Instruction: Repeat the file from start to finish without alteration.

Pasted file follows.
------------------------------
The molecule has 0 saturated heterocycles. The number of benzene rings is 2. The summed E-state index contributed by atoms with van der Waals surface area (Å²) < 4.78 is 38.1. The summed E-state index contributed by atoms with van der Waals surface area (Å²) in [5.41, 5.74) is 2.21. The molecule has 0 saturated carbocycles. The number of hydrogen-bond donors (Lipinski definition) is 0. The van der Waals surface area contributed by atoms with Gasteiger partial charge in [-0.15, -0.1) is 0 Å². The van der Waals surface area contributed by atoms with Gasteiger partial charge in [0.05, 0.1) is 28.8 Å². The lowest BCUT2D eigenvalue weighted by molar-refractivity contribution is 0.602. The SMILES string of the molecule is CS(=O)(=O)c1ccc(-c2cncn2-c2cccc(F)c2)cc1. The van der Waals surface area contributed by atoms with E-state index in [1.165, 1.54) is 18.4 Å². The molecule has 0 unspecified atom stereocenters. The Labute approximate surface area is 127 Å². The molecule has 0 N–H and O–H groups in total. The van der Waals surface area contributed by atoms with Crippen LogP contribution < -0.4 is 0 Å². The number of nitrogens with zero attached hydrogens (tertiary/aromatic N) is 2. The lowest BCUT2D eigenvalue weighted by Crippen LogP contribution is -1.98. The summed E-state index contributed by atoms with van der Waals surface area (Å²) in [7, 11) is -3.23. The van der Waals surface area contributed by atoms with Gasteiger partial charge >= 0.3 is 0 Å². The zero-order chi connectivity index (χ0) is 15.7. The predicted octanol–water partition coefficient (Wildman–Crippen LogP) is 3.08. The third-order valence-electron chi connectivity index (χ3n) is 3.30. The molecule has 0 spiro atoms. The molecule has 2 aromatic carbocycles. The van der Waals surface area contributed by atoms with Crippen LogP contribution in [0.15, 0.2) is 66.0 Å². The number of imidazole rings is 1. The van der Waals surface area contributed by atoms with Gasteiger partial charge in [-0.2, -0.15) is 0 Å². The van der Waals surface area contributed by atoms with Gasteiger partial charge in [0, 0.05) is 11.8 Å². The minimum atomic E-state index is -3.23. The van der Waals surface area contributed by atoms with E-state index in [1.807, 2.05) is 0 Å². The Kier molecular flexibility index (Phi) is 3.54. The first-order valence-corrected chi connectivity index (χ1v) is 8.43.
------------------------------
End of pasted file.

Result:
The molecule has 0 saturated heterocycles. The number of benzene rings is 2. The summed E-state index contributed by atoms with van der Waals surface area (Å²) < 4.78 is 38.1. The summed E-state index contributed by atoms with van der Waals surface area (Å²) in [5.41, 5.74) is 2.21. The molecule has 0 saturated carbocycles. The number of hydrogen-bond donors (Lipinski definition) is 0. The van der Waals surface area contributed by atoms with Gasteiger partial charge in [-0.15, -0.1) is 0 Å². The van der Waals surface area contributed by atoms with Gasteiger partial charge in [0.05, 0.1) is 28.8 Å². The lowest BCUT2D eigenvalue weighted by molar-refractivity contribution is 0.602. The SMILES string of the molecule is CS(=O)(=O)c1ccc(-c2cncn2-c2cccc(F)c2)cc1. The van der Waals surface area contributed by atoms with E-state index in [1.165, 1.54) is 18.4 Å². The molecule has 0 unspecified atom stereocenters. The Labute approximate surface area is 127 Å². The molecule has 0 N–H and O–H groups in total. The van der Waals surface area contributed by atoms with Crippen LogP contribution < -0.4 is 0 Å². The number of nitrogens with zero attached hydrogens (tertiary/aromatic N) is 2. The lowest BCUT2D eigenvalue weighted by Crippen LogP contribution is -1.98. The summed E-state index contributed by atoms with van der Waals surface area (Å²) in [7, 11) is -3.23. The van der Waals surface area contributed by atoms with Gasteiger partial charge >= 0.3 is 0 Å². The zero-order chi connectivity index (χ0) is 15.7. The predicted octanol–water partition coefficient (Wildman–Crippen LogP) is 3.08. The third-order valence-electron chi connectivity index (χ3n) is 3.30. The molecule has 0 spiro atoms. The molecule has 2 aromatic carbocycles. The van der Waals surface area contributed by atoms with Crippen LogP contribution in [0.15, 0.2) is 66.0 Å². The number of imidazole rings is 1. The van der Waals surface area contributed by atoms with Gasteiger partial charge in [-0.2, -0.15) is 0 Å². The van der Waals surface area contributed by atoms with Gasteiger partial charge in [0, 0.05) is 11.8 Å². The minimum atomic E-state index is -3.23. The van der Waals surface area contributed by atoms with E-state index in [1.807, 2.05) is 0 Å². The Kier molecular flexibility index (Phi) is 3.54. The first-order valence-corrected chi connectivity index (χ1v) is 8.43.